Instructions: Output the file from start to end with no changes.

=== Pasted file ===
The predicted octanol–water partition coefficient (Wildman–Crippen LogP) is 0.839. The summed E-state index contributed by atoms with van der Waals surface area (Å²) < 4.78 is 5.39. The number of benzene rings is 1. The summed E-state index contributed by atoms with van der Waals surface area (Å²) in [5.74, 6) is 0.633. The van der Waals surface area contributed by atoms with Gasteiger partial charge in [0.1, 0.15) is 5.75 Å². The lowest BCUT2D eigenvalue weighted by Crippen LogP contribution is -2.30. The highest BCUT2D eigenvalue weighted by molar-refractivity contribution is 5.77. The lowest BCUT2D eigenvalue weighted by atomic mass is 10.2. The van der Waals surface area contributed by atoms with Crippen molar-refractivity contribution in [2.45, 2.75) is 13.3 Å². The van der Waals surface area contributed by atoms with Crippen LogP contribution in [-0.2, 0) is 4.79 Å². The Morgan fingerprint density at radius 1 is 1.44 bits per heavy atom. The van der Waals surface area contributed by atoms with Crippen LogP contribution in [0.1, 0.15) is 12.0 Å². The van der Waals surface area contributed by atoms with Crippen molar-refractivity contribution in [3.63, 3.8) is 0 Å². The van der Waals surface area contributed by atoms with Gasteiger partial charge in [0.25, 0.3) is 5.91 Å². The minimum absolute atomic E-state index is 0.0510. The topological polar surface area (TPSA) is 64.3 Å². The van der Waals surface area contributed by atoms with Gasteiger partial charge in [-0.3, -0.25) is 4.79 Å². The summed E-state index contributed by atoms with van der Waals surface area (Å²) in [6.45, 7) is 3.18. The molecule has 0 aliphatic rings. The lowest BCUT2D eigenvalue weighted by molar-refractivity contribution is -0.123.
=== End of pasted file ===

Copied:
The predicted octanol–water partition coefficient (Wildman–Crippen LogP) is 0.839. The summed E-state index contributed by atoms with van der Waals surface area (Å²) < 4.78 is 5.39. The number of benzene rings is 1. The summed E-state index contributed by atoms with van der Waals surface area (Å²) in [5.74, 6) is 0.633. The van der Waals surface area contributed by atoms with Gasteiger partial charge in [0.1, 0.15) is 5.75 Å². The lowest BCUT2D eigenvalue weighted by Crippen LogP contribution is -2.30. The highest BCUT2D eigenvalue weighted by molar-refractivity contribution is 5.77. The lowest BCUT2D eigenvalue weighted by atomic mass is 10.2. The van der Waals surface area contributed by atoms with Crippen molar-refractivity contribution in [2.45, 2.75) is 13.3 Å². The van der Waals surface area contributed by atoms with Crippen LogP contribution in [-0.2, 0) is 4.79 Å². The Morgan fingerprint density at radius 1 is 1.44 bits per heavy atom. The van der Waals surface area contributed by atoms with Crippen LogP contribution in [0.1, 0.15) is 12.0 Å². The van der Waals surface area contributed by atoms with Crippen molar-refractivity contribution in [3.63, 3.8) is 0 Å². The van der Waals surface area contributed by atoms with Gasteiger partial charge in [0.25, 0.3) is 5.91 Å². The minimum absolute atomic E-state index is 0.0510. The topological polar surface area (TPSA) is 64.3 Å². The van der Waals surface area contributed by atoms with Gasteiger partial charge in [-0.3, -0.25) is 4.79 Å². The summed E-state index contributed by atoms with van der Waals surface area (Å²) in [6.45, 7) is 3.18. The molecule has 0 aliphatic rings. The lowest BCUT2D eigenvalue weighted by molar-refractivity contribution is -0.123.